The Antitrust Division of the Justice Department recently received a guilty plea under Section 2 of the Sherman Antitrust Act of 1890 in a case against a Montana small business owner. It is unclear what this case means for the application of Section 2 in criminal matters.
Nathan Nephi Zito pleaded guilty to one felony, the first conviction of a Section 2 felony. Considering the government’s allegations, Zito’s conduct was clearly anticompetitive and a civil lawsuit against him would not punish him or deter others.
However, the DOJ’s enforcement campaign deserves only one cheer, not the traditional three. While anticompetitive, Zito’s conduct is not clearly illegal, but criminal enforcement must be limited to conduct that Congress has declared a crime
Zito competed for government contracts to seal highway cracks. Many contracts had only one other bidder, and Zito suggested splitting up the deal. Zito would take contracts in Montana and Wyoming, while the other bidder would take those in Nebraska and South Dakota. Zito also offered a cash payment of $100,000.
Statute is vague
Section 2 normally applies to alleged predatory behavior aimed at creating or maintaining a monopoly, and contested behavior usually has ambiguous competitive effects. While Zito’s conduct is exceptional in this regard, it is not clearly unlawful under Section 2.
Had the two companies entered into the proposed agreement, both would have committed serious violations of Section 1 of the Sherman Act, which applies to agreements. But the Sherman Act does not prohibit obtaining agreements it prohibits.
In the absence of an antitrust advertising ban, the government charged Zito under Section 2. The specific charge was attempting to monopolize the sealing of highway cracks in Montana and Wyoming. Although Zito tried to eliminate competition, one might doubt that he threatened to create a monopoly as required by the Sherman Act.
What is monopolistic behavior?
A monopoly under the Sherman Act is a dominant position that confers significant power to control prices. It is durable due to high barriers to entry. A court might reasonably decide that an agreement cannot create a monopoly. Additionally, road resurfacing appears to be an easy industry to break into, and the government has claimed otherwise.
The DOJ persuaded an appeals court in 1984 that an airline price-fixing agreement can, under certain circumstances, create a Sherman Act monopoly, so requiring such an agreement may constitute attempted monopoly. However, this case was not a binding precedent for Zito as it was pending in another district court.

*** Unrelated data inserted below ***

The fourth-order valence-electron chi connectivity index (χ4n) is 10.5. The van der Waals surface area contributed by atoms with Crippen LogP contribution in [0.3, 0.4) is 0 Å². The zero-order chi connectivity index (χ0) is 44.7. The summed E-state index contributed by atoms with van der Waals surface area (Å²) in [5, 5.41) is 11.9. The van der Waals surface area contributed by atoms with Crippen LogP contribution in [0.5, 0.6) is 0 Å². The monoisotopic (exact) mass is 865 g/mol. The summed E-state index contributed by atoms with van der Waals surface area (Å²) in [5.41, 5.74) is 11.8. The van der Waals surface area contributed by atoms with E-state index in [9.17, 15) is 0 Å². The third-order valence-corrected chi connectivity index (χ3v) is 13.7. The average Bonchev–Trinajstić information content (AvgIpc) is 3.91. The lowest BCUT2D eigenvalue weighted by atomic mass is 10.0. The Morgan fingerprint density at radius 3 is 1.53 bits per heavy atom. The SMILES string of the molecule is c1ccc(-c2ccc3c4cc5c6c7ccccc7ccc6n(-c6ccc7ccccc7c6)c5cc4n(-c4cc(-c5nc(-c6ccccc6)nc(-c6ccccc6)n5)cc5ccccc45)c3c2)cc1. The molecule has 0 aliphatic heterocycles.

In addition, courts in criminal cases require greater clarity and specificity of prohibitions than in cases without criminal sanctions.
Judge Antonin Scalia dismissed the government’s expansive interpretation of a law, stating: “The rule of leniency requires that ambiguous criminal laws be interpreted in favor of the defendants subject to them. This venerable rule not only affirms the fundamental principle that no citizen should be held accountable for violating a law whose commands are uncertain.”
Citizens need to be warned
The Supreme Court examines the constitutionality of prosecutions through the lenses of the Due Process Clause and the Separation of Powers doctrine. Due process requires criminal laws to provide fair warnings, and the separation of powers ensures Congress defines crimes – not prosecutors and courts.
Three times in the past decade, the court has ruled laws unconstitutionally vague when serious consequences — increased sentences or deportation — depended on whether a person committed a crime that qualifies as a “violent crime” or a “violent crime.”
In the last of these cases, the majority opinion of Justice Neil Gorsuch opened: “In our constitutional order, a vague law is no law at all. Only the popularly elected representatives in Congress have the power to create new federal criminal laws. And when Congress exercises that power, it must enact legislation that gives citizens a fair warning of what the law requires of them.”
Congress did not give Zito fair warning when he enacted the 1974 Sherman Act or when he committed felony violations. And his case is also unlike any of the roughly 2,000 previous Sherman Act prosecutions, each indicting a Section 1 agreement. All but suspected cartel activity which Section 1 was clearly aimed at.
As Gorsuch warned, the Constitution does not allow Congress to delegate its “responsibility for defining criminal behavior to unelected prosecutors and judges.” Congress should amend the Sherman Act to make it a criminal offense to solicit price fixing, bid fixing or market sharing.
Despite strong legal arguments, Zito pleaded guilty. The reason may be that the government declined to pursue other serious charges so the DOJ could claim a Section 2 victory.
This article does not necessarily represent the opinion of Bloomberg Industry Group, Inc., the publisher of Bloomberg Law and Bloomberg Tax, or its owners.
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Gregory J. Will is a Visiting Fellow at the Mercatus Center at George Mason University. Prior to that, he spent more than 40 years as an economist in the DOJ’s Antitrust Division, including as Senior Economic Counsel.